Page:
The U.S.S. Enterprise studio model in 1965. (CBS Consumer Products / Star Trek Archive)
Chris Pine and Zoe Saldana in 2013’s “Star Trek into Darkness.” (Zade Rosenthal / Paramount)
Nichelle Nichols, William Shatner, DeForest Kelley, and James Doohan in “Mirror, Mirror,” which first aired Oct. 6, 1967. (CBS Consumer Products/Star Trek Archive)
Brent Spiner in the “Star Trek: The Next Generation.” (CBS Consumer Products / Star Trek Archive)
The September issue of Air & Space / Smithsonian, featuring the cover story I desperately wanted to call Warp Corps — because it’s about a corps of people whom Star Trek has inspired and influenced, you see — is now on sale at the National Air and Space Museum (both locations, on the National Mall and at the Steven F. Udvar-Hazy Center in Virginia) as well as at Barnes & Noble stores and the digital retailer of your choice. You can read the feature here. Also, I’d love it if you would come buy a copy of the magazine from me for a paltry one-time fee $6.99 at the Museum during its three-day celebration of Star Trek‘s 50th anniversary. The event kicks off at 7 p.m. on Thursday, Sept. 8 — the evening the Original Series episode “The Man Trap” was first broadcast on NBC. Continue reading →
Our long summer hiatus complete, I’m back on WETA’sAround Town with host Robert Aubry Davis and fellow theatregoer Jane Horwitz to talk about three recent shows I reviewed for the Washington City Paper:MetroStage’s historical musical Uprising, Olney Theatre Center’s brutal-but-funny addiction drama Bad Dog, and Synetic Theatre’s confused new version of Alice in Wonderland. You will no doubt notice from my lapels that I am wearing a new sport jacket, at my mom’s insistence. Continue reading →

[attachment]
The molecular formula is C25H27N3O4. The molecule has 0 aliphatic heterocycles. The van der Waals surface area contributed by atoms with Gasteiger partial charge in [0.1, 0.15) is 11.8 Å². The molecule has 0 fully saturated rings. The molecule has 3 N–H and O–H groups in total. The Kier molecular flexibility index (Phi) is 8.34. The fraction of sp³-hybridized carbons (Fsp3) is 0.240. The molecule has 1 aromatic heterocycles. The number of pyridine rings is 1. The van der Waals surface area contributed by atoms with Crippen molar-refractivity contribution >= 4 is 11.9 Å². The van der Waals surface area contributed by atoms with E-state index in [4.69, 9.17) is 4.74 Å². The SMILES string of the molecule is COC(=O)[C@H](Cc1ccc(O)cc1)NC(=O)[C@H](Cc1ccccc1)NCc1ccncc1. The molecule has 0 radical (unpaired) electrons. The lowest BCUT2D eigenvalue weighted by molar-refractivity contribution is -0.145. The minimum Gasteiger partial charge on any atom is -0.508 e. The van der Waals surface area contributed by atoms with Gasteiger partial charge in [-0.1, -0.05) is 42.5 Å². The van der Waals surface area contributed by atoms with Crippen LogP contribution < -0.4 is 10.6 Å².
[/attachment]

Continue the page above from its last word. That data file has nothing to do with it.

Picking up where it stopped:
I am always grateful for an invitation to rub elbows with the Pop Culture Happy Hour crew. All your favorites are there around the table this week: Intrepid host Linda Holmes! Indefatigable regular panelist Stephen Thompson! Inexhaustible other regular panelist and Pal-for-Life Glen Weldon! And then there’s me. The four of us merrily dissect the paranoid charms of Mr. Robot, showrunner Sam Esmail‘s much-discussed USA Network series about a brilliant but also probably off-his-rocker sometime-vigilante computer hacker involved in an anarchistic conspiracy.
I think I got to say more or less everything I meant to about the show, though none of us had seen the season finale when we recorded the episode, as it had not yet aired. Wait, no: I didn’t mention how clever I think it is that we, the audience, are cast as Elliot-the-hacker’s paranoid delusion. In voiceover, he addresses us as “you” while acknowledging that we’re imaginary. Smart. I also like that he disguises his data archives of the people he’s hacked as home-burned audio CDs. The fake labels he Sharpies onto them often suggest a connection between the album and the person: His psychiatrist’s archive is labeled as the Talking Heads’ Speaking in Tongues, for example.
You may recognize the Coney Island Wonder Wheel, featured prominently in Mr. Robot‘s pilot episode, from this very website. Continue reading →